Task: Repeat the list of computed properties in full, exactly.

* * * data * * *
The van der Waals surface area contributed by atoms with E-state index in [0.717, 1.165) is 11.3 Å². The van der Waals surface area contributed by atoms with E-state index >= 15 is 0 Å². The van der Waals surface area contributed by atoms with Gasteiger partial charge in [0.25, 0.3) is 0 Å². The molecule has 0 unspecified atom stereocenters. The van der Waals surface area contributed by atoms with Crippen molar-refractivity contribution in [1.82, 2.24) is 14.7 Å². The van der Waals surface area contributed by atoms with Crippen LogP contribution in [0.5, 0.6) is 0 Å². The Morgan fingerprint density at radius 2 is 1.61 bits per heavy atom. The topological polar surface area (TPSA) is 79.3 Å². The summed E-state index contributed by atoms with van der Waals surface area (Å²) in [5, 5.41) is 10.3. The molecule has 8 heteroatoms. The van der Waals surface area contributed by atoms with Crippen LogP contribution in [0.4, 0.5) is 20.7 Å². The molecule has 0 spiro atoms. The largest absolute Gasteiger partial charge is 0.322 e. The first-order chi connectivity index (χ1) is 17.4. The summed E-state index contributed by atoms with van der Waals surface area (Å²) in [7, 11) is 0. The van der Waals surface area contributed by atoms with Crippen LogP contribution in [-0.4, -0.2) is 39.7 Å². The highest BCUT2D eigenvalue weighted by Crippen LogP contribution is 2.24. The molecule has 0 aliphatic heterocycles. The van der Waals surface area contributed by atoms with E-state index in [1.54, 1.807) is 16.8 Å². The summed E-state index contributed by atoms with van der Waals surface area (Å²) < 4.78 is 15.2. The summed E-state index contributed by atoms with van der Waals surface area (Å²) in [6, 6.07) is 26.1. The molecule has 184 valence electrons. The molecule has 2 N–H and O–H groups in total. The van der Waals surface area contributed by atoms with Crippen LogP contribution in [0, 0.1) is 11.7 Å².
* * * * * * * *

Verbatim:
The van der Waals surface area contributed by atoms with E-state index in [0.717, 1.165) is 11.3 Å². The van der Waals surface area contributed by atoms with E-state index >= 15 is 0 Å². The van der Waals surface area contributed by atoms with Gasteiger partial charge in [0.25, 0.3) is 0 Å². The molecule has 0 unspecified atom stereocenters. The van der Waals surface area contributed by atoms with Crippen molar-refractivity contribution in [1.82, 2.24) is 14.7 Å². The van der Waals surface area contributed by atoms with Crippen LogP contribution in [0.5, 0.6) is 0 Å². The Morgan fingerprint density at radius 2 is 1.61 bits per heavy atom. The topological polar surface area (TPSA) is 79.3 Å². The summed E-state index contributed by atoms with van der Waals surface area (Å²) in [5, 5.41) is 10.3. The molecule has 8 heteroatoms. The van der Waals surface area contributed by atoms with Crippen LogP contribution in [0.4, 0.5) is 20.7 Å². The molecule has 0 spiro atoms. The largest absolute Gasteiger partial charge is 0.322 e. The first-order chi connectivity index (χ1) is 17.4. The summed E-state index contributed by atoms with van der Waals surface area (Å²) in [7, 11) is 0. The van der Waals surface area contributed by atoms with Crippen LogP contribution in [-0.4, -0.2) is 39.7 Å². The highest BCUT2D eigenvalue weighted by Crippen LogP contribution is 2.24. The molecule has 0 aliphatic heterocycles. The van der Waals surface area contributed by atoms with E-state index in [1.54, 1.807) is 16.8 Å². The summed E-state index contributed by atoms with van der Waals surface area (Å²) < 4.78 is 15.2. The summed E-state index contributed by atoms with van der Waals surface area (Å²) in [6, 6.07) is 26.1. The molecule has 184 valence electrons. The molecule has 2 N–H and O–H groups in total. The van der Waals surface area contributed by atoms with Crippen LogP contribution in [0, 0.1) is 11.7 Å².